Pope Francis opened the door on Sunday to greater acceptance of gay priests inside the ranks of Roman Catholicism as he returned to the Vatican from his maiden trip overseas.
Fielding questions from reporters during the first news conference of his young papacy, the pontiff broached the delicate question of how he would respond to learning that a cleric in his ranks was gay, though not sexually active. For decades, the Vatican has regarded homosexuality as a "disorder," and Pope Francis' predecessor Pope Benedict XVI formally barred men with what the Vatican deemed "deep-seated" homosexuality from entering the priesthood.
"Who am I to judge a gay person of goodwill who seeks the Lord?" the pontiff said, speaking in Italian. "You can't marginalize these people."
Never before had a pope spoken out in defense of gay priests in the Catholic ministry, said Vatican analysts. Past popes have traditionally treated homosexuality as an obstacle to priestly celibacy, and the Vatican has sent extensive instructions to Catholic seminaries on how to restrict gay candidates from the priesthood.
Still, Pope Francis referred to homosexual acts as a sin, reaffirming church teaching.
Pope Francis "is showing a deep respect for the human condition as it is instead of approaching things in a doctrinal way," said Alberto Melloni, a church historian.
Women, the pope said, couldn't be ordained as priests, because the issue had been "definitively" settled by Pope John Paul II. However, he wanted to develop a "theology of the woman," in order to expand and deepen their involvement in the life of the church.
Pope Francis celebrated the final Mass of his Brazil trip at Copacabana Beach in Rio de Janeiro Sunday.
The 80-minute news conference was wide-ranging and hastily arranged aboard an overnight flight that returned the pontiff to Rome Monday from a weeklong trip to Brazil, where millions of people flocked to see him, including three million at a Mass Sunday on the beach in Rio de Janeiro. The rock-star reception, analysts say, is likely to strengthen the pope's hand as he confronts myriad challenges awaiting him at the Vatican, including corruption at the Vatican bank to the long-running sexual-abuse crisis.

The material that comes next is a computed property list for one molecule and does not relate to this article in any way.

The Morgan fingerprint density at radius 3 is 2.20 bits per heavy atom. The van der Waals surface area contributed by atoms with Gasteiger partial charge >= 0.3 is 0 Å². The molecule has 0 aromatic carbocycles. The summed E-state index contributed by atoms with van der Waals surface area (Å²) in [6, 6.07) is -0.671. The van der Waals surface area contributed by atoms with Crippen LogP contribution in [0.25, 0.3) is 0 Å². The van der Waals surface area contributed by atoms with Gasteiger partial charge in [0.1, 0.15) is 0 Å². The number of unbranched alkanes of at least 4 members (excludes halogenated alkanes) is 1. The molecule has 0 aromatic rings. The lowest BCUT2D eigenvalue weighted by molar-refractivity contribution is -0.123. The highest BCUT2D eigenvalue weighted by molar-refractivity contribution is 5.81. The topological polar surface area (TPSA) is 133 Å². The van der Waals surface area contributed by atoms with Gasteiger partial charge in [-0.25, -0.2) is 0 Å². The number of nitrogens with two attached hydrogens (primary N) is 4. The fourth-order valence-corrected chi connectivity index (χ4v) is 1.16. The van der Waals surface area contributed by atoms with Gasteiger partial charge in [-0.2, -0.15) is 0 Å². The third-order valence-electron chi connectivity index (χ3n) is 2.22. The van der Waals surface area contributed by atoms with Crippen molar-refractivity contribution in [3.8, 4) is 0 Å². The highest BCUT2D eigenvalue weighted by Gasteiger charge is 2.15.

Pope Francis' remarks on homosexuality came as he mused at length on one scandal that erupted on his predecessor's watch: a secret Vatican report leaked to the Italian media purporting that a clique of homosexual Vatican clerics had formed a "gay lobby" that was secretly pulling the strings inside the Holy See.
The Argentine pontiff said he had discussed the findings of the internal Vatican report with Pope Benedict XVI, who resigned in early February. The German pope emeritus, Pope Francis said, had given him a box full of documentation and testimony from the internal report prepared by three octogenarian cardinals before he stepped down.
In a nuanced yet candid reflection, the pope carefully drew a distinction between the possibility of pressure groups existing inside the Vatican—which he defined as a "problem"—and the potential presence of gay priests within Vatican ranks.
"You have to distinguish between the fact of a person being gay, and the fact of a lobby," the pope said. "The problem isn't having this orientation. The problem is making a lobby."
The comments cut to the core of one of the most challenging issues facing the Catholic priesthood. Bishops who run local dioceses have long been divided over whether to accept gay priests who are chaste. While some bishops are tolerant of homosexuality, the Vatican's ban on gay men entering the priesthood has forced many clerics to keep their sexuality hidden from superiors who are likely to crack down.
For bishops, the issue boils down to if "you got a priest you know is gay but is not active is that a problem for you or not?" said John L. Allen, a Vatican analyst with the National Catholic Reporter. "For this pope the answer is 'no.'"
This is a nice contrast to events in Russia and Uganda.